In a Rut? Shock Your System!

Lately I’ve been reading a lot about neuroscience and specifically its practical applications in personal and professional realms. It’s got me reflecting on many things, such as how people (adults) learn, how habits form, the nature of creativity, why some people think “outside of the box” but most people don’t, why some people embrace change but most do not, and so much  more.

One key take-away from my reading so far is this: to achieve a new goal, overcome a challenge (physical, mental or interpersonal), or change something in your personal life, work or hobby – you have to change your perception. And changing perception is an incredibly difficult task for the brain, which is essentially “a lazy piece of meat” as one neuroscientist, Gergory Berns, so eleoquently puts it. If the human brain can make an assumption, take a known path, or find a short cut, it will.

One way try to make a perception change happen in your own life is to shock your system – to put your brain/body into a situation for which it has few or no previously learned navigation skills. The vast majority of humans are creatures of habit and routine. In fact, routines are important for the brain to conserve energy for really important tasks. To really challenge ourselves requires a great effort. You won’t, for example, achieve a breakthrough in your dancing by continuing to do the same things in the same way.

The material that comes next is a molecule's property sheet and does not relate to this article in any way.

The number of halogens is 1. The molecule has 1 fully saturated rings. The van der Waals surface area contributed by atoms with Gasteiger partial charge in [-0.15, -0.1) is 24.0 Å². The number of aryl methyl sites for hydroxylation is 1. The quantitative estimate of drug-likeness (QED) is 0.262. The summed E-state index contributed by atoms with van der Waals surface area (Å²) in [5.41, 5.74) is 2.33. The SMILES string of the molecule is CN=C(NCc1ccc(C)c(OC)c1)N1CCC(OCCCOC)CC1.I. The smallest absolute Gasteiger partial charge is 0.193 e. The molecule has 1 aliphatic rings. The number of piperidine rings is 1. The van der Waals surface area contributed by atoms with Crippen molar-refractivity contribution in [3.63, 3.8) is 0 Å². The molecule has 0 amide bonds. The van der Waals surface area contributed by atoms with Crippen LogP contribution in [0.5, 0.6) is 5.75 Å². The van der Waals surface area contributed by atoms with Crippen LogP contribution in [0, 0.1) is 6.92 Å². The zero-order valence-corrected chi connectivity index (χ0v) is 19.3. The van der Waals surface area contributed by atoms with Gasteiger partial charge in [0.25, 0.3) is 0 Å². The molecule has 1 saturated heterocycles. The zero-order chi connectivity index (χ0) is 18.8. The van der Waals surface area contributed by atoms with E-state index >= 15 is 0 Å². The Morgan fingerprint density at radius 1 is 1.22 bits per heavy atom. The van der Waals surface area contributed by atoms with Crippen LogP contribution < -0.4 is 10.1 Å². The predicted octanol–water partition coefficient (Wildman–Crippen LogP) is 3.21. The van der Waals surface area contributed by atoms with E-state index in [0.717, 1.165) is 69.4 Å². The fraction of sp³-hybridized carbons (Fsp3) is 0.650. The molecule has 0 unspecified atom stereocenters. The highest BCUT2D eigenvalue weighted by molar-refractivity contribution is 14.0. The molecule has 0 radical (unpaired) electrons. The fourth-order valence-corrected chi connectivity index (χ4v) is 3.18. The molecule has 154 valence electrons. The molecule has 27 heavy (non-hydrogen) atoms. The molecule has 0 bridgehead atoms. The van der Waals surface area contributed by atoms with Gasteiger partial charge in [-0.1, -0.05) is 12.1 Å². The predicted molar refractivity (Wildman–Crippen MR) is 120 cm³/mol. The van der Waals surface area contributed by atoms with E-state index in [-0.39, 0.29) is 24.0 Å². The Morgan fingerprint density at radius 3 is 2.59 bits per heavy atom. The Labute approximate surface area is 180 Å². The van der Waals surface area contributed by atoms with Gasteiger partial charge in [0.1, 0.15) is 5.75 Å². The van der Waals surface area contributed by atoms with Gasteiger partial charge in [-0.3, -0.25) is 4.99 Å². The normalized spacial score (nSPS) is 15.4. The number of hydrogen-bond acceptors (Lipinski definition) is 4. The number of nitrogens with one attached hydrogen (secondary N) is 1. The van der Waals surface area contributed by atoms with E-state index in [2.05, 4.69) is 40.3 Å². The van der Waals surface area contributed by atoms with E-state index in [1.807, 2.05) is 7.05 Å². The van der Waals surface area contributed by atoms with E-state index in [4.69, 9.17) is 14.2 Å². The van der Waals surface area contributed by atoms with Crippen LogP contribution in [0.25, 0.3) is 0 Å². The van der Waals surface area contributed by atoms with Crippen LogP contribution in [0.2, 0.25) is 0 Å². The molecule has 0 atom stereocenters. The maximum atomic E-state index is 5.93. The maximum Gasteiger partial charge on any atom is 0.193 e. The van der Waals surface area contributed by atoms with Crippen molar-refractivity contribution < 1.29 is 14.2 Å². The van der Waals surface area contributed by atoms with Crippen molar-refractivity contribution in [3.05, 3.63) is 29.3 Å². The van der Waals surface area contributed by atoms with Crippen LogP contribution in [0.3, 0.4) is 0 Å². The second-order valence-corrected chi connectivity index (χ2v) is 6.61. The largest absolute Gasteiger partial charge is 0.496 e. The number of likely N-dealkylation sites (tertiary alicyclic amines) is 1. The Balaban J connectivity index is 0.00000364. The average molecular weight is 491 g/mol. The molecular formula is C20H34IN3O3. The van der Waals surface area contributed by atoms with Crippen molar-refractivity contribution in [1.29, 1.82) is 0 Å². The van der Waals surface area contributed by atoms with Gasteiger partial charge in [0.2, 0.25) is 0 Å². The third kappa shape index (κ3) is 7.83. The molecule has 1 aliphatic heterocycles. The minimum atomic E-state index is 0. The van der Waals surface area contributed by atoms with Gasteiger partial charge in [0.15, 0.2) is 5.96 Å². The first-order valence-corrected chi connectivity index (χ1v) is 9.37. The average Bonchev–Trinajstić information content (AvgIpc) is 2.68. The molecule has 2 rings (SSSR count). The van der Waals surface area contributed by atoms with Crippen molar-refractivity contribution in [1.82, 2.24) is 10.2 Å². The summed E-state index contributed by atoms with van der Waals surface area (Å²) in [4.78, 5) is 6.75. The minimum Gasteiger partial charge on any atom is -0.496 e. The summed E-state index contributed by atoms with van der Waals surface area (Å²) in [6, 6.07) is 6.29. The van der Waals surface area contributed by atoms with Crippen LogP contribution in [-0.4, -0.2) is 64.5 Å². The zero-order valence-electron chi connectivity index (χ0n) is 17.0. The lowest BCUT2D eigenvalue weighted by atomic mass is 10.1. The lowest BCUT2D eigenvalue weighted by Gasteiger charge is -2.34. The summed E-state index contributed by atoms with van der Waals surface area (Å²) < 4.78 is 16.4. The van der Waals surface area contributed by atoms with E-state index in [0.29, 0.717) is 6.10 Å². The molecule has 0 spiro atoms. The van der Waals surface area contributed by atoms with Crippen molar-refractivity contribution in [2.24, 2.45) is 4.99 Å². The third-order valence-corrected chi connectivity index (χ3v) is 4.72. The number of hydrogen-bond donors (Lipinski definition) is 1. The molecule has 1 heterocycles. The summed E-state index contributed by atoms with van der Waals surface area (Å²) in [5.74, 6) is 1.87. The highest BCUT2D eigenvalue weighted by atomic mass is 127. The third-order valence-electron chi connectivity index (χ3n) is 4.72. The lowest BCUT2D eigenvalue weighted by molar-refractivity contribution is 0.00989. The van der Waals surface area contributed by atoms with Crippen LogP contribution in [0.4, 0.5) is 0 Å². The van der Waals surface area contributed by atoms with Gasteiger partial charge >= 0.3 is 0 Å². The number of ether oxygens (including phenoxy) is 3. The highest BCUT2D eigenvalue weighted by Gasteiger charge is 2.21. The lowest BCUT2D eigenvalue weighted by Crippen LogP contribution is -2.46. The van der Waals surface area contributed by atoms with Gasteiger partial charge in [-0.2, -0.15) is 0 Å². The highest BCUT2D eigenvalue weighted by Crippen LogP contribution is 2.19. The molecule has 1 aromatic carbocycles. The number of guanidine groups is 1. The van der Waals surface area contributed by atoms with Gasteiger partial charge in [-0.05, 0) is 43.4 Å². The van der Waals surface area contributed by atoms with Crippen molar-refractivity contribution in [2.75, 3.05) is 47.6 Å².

If you are struggling with a barrier in your life, work or passion, think about how you could shock your system to trigger a change in perception. Try something that is way outside of your comfort zone and pay attention to how your brain responds and what new neural pathways open up!

Here a few dance-related ideas for you to try to trigger a perception change:

  • You know that dancer you think is SO amazing that they intimidate you? Ask him or her to dance.
  • Try a competition even if (especially if) it scares you
  • If you regularly compete, attend an event and do NOT compete
  • Take a lesson from someone who intimidates you
  • Try a different dance style that you don’t understand or think you don’t  like


If you’re game, try this assignment on your own:

  1. On a piece of paper (must be paper, not an electronic device), write down one aspect of your dancing that you want to change. Describe how you want to change it and be specific as possible.
  2. Next, write down something you can do that would force you to go way outside of your comfort zone in terms of dancing. Note that this does not have to be related to #1.
  3. Post your completed assignment on your bathroom mirror, fridge, cubicle wall or another place where you will see it almost daily. Leave it there for at least 3 months.

And that’s it.